”We live in a world in which we need to share responsibility. It’s easy to say, ‘It’s not my child, not my community, not my world, not my problem.’ Then there are those who see the need and respond. I consider these people my heroes.” — Fred Rogers
DuBOIS — While officials in the DuBois Area School District are working tirelessly to implement guidelines for students to safely return to school on Aug. 24 despite COVID-19, there are those in the community, such as Peggy Coppolo, of Weedville, who has seen the need and responded.
“Heroes” like Coppolo are exactly what the school community needs, Superintendent Wendy Benton stressed at the most recent board meeting, which was centered around the district’s Health and Safety Plan for the 2020-21 school year.
It’s important “for everyone to do their part,” said Benton, as she talked about Coppolo being “a fine example” of someone who wants to help students and the community.
“She (Coppolo) has two grandchildren in our district, and she sees the need for face masks in our district,” said Benton. “She also recognizes that many of our younger students would have a very difficult time wearing a face mask all day. And I have a 4 year old and 6 year old so I certainly understand it’s hard to even find a face mask that will fit them.”
Benton and Coppolo worked together and decided that they needed some small face masks for the younger students.
“And she (Coppolo) has a variety of masks,” said Benton, referring to the designs, which include everything from mermaids, to lady bugs, to animals, bugs, dinosaurs, and even from the movie, “Frozen.”
Coppolo said she tries to choose cute designs that will encourage children to wear the masks.
“While most masks are just very plain and basic, these are just fun and colorful. They’re just what kids will like,” said Coppolo.
Coppolo started making masks for her church, Tri County Church in DuBois, after her daughter, Tammy, suggested it.
“I made a lot back then and then I heard on the news that Navajo Nation needed masks,” said Coppolo.
In January, she and her daughter recently became members of the Daughters of the American Revolution so Coppolo got in touch with DAR, who would provide a list of places where masks were needed. Coppolo made about 200 masks that DAR sent out.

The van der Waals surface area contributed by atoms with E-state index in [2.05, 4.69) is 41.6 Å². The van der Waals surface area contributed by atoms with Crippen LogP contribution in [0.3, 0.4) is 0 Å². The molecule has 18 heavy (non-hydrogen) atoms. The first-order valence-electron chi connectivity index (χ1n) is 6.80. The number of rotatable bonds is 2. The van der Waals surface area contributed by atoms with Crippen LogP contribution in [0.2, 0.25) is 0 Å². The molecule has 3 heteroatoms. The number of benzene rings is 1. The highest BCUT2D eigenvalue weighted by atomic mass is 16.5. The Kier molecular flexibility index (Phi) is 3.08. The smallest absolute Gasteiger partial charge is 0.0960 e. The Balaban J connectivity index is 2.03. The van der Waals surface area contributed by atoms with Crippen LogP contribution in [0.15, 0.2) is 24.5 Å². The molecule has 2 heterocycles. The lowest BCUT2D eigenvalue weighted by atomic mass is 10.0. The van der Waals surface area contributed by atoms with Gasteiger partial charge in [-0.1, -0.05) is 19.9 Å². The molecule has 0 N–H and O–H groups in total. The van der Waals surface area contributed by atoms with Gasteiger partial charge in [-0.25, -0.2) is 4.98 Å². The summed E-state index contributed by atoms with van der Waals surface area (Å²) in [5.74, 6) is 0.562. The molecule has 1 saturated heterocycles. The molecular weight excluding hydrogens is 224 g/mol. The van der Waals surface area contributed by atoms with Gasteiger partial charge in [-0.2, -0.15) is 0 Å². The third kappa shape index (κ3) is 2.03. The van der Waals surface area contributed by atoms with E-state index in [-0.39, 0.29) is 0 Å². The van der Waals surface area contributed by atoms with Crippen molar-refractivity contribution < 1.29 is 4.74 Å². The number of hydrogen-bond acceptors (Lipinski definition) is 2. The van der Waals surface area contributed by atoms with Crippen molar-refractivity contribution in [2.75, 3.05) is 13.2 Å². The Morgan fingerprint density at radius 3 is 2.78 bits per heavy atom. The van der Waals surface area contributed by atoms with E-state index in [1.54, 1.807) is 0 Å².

“They were sending some for an elementary school in Culpeper, Virginia, and then a migrant school in Florida and a migrant school in Kentucky and I even sent some to my niece in London and just friends, whoever needed them,” she said. “And then I got to thinking here a few weeks ago, what about our schools? Here I am making them for all the other schools. So, I got in touch with Wendy and as they say, the rest is history.”
“She had inquired about what we would need and I know just from my children being 4 and 6, I had a hard time finding masks that would fit their small faces,” said Benton. “We (district) have some masks that we have purchased, but they’re mostly just a one-size-fits-all.”
“So, we decided that’s where we felt they would be needed the most,” said Coppolo.
Coppolo insists she’s not a sewer, the last time she had sewn anything was when her daughter was in kindergarten.
“I spent hours watching different videos to find one that would work where I thought I could do it,” said Coppolo. “That’s how I learned. In fact, my granddaughters want to learn how to make masks.”
Coppolo said she sets a goal for herself to make about 12 masks per day. To date, she’s made 924 masks, 215 of them for the district’s elementary students. Benton noted that approximately 1,100 of the district’s 3,600 students are elementary-aged.
Coppolo said she will continue to focus on making more masks for the young children in the DuBois Area School District.
“I graduated from here (DuBois), my three children graduated from here and my granddaughters are going here so I have a connection,” said Coppolo. “It feels like I’m helping to keep everybody safe, especially the children.”
Benton said she has promised Coppolo that she will make sure the children in the primary grades have the face masks available.
“I greatly appreciate her generosity,” said Benton. “And once again, I did not ask her to do this. She just reached out and said, ‘I want to do something to help our students and to help our community and help you to reopen our school district.’”